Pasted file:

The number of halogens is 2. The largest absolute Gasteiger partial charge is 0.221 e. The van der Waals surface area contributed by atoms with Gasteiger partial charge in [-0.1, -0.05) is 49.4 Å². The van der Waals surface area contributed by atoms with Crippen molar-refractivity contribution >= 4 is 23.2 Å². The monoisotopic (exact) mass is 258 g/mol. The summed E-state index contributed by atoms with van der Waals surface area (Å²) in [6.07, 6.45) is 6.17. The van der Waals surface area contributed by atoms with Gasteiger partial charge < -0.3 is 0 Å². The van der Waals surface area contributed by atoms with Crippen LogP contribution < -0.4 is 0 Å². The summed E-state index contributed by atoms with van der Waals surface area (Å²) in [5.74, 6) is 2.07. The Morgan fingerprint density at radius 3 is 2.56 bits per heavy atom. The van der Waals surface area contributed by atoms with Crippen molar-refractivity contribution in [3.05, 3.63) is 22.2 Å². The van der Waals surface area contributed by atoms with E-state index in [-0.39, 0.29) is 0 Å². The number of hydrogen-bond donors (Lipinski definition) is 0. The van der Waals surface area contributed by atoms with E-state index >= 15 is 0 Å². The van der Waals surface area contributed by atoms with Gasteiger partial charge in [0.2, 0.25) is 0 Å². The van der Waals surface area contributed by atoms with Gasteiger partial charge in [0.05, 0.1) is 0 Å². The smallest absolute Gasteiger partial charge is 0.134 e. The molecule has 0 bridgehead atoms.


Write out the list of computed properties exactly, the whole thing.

The number of halogens is 2. The largest absolute Gasteiger partial charge is 0.221 e. The van der Waals surface area contributed by atoms with Gasteiger partial charge in [-0.1, -0.05) is 49.4 Å². The van der Waals surface area contributed by atoms with Crippen molar-refractivity contribution >= 4 is 23.2 Å². The monoisotopic (exact) mass is 258 g/mol. The summed E-state index contributed by atoms with van der Waals surface area (Å²) in [6.07, 6.45) is 6.17. The van der Waals surface area contributed by atoms with Gasteiger partial charge < -0.3 is 0 Å². The van der Waals surface area contributed by atoms with Crippen LogP contribution < -0.4 is 0 Å². The summed E-state index contributed by atoms with van der Waals surface area (Å²) in [5.74, 6) is 2.07. The Morgan fingerprint density at radius 3 is 2.56 bits per heavy atom. The van der Waals surface area contributed by atoms with Crippen molar-refractivity contribution in [3.05, 3.63) is 22.2 Å². The van der Waals surface area contributed by atoms with E-state index in [-0.39, 0.29) is 0 Å². The number of hydrogen-bond donors (Lipinski definition) is 0. The van der Waals surface area contributed by atoms with E-state index >= 15 is 0 Å². The van der Waals surface area contributed by atoms with Gasteiger partial charge in [0.2, 0.25) is 0 Å². The van der Waals surface area contributed by atoms with Gasteiger partial charge in [0.05, 0.1) is 0 Å². The smallest absolute Gasteiger partial charge is 0.134 e. The molecule has 0 bridgehead atoms.